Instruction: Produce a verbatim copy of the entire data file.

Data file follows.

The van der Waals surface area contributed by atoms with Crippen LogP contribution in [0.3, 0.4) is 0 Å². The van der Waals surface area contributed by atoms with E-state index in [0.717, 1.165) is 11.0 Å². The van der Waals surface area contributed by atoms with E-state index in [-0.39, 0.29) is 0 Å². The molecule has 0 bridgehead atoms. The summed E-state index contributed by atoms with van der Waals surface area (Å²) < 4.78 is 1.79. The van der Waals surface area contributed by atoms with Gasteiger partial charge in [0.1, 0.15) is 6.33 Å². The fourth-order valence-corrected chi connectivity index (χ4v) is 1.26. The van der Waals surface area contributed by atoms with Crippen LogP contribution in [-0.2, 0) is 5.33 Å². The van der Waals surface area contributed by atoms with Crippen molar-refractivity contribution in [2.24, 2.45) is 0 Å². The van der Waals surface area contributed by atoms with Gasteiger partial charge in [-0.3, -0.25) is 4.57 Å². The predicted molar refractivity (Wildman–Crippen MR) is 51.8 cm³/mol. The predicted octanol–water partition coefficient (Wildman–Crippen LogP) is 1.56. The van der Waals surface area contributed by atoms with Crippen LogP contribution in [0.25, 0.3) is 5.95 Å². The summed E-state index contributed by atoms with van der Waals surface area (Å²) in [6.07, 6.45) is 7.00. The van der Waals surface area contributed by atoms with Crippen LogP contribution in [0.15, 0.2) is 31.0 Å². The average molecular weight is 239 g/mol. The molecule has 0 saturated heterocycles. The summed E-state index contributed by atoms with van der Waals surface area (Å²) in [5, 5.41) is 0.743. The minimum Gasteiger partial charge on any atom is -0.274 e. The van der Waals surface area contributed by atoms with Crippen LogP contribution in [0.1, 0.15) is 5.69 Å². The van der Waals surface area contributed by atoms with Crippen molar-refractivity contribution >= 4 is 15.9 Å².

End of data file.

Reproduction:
The van der Waals surface area contributed by atoms with Crippen LogP contribution in [0.3, 0.4) is 0 Å². The van der Waals surface area contributed by atoms with E-state index in [0.717, 1.165) is 11.0 Å². The van der Waals surface area contributed by atoms with E-state index in [-0.39, 0.29) is 0 Å². The molecule has 0 bridgehead atoms. The summed E-state index contributed by atoms with van der Waals surface area (Å²) < 4.78 is 1.79. The van der Waals surface area contributed by atoms with Gasteiger partial charge in [0.1, 0.15) is 6.33 Å². The fourth-order valence-corrected chi connectivity index (χ4v) is 1.26. The van der Waals surface area contributed by atoms with Crippen LogP contribution in [-0.2, 0) is 5.33 Å². The van der Waals surface area contributed by atoms with Crippen molar-refractivity contribution in [2.24, 2.45) is 0 Å². The van der Waals surface area contributed by atoms with Gasteiger partial charge in [-0.3, -0.25) is 4.57 Å². The predicted molar refractivity (Wildman–Crippen MR) is 51.8 cm³/mol. The predicted octanol–water partition coefficient (Wildman–Crippen LogP) is 1.56. The van der Waals surface area contributed by atoms with Crippen LogP contribution in [0.25, 0.3) is 5.95 Å². The summed E-state index contributed by atoms with van der Waals surface area (Å²) in [6.07, 6.45) is 7.00. The van der Waals surface area contributed by atoms with Crippen LogP contribution in [0.15, 0.2) is 31.0 Å². The average molecular weight is 239 g/mol. The molecule has 0 saturated heterocycles. The summed E-state index contributed by atoms with van der Waals surface area (Å²) in [5, 5.41) is 0.743. The minimum Gasteiger partial charge on any atom is -0.274 e. The van der Waals surface area contributed by atoms with Crippen LogP contribution in [0.1, 0.15) is 5.69 Å². The van der Waals surface area contributed by atoms with Crippen molar-refractivity contribution >= 4 is 15.9 Å².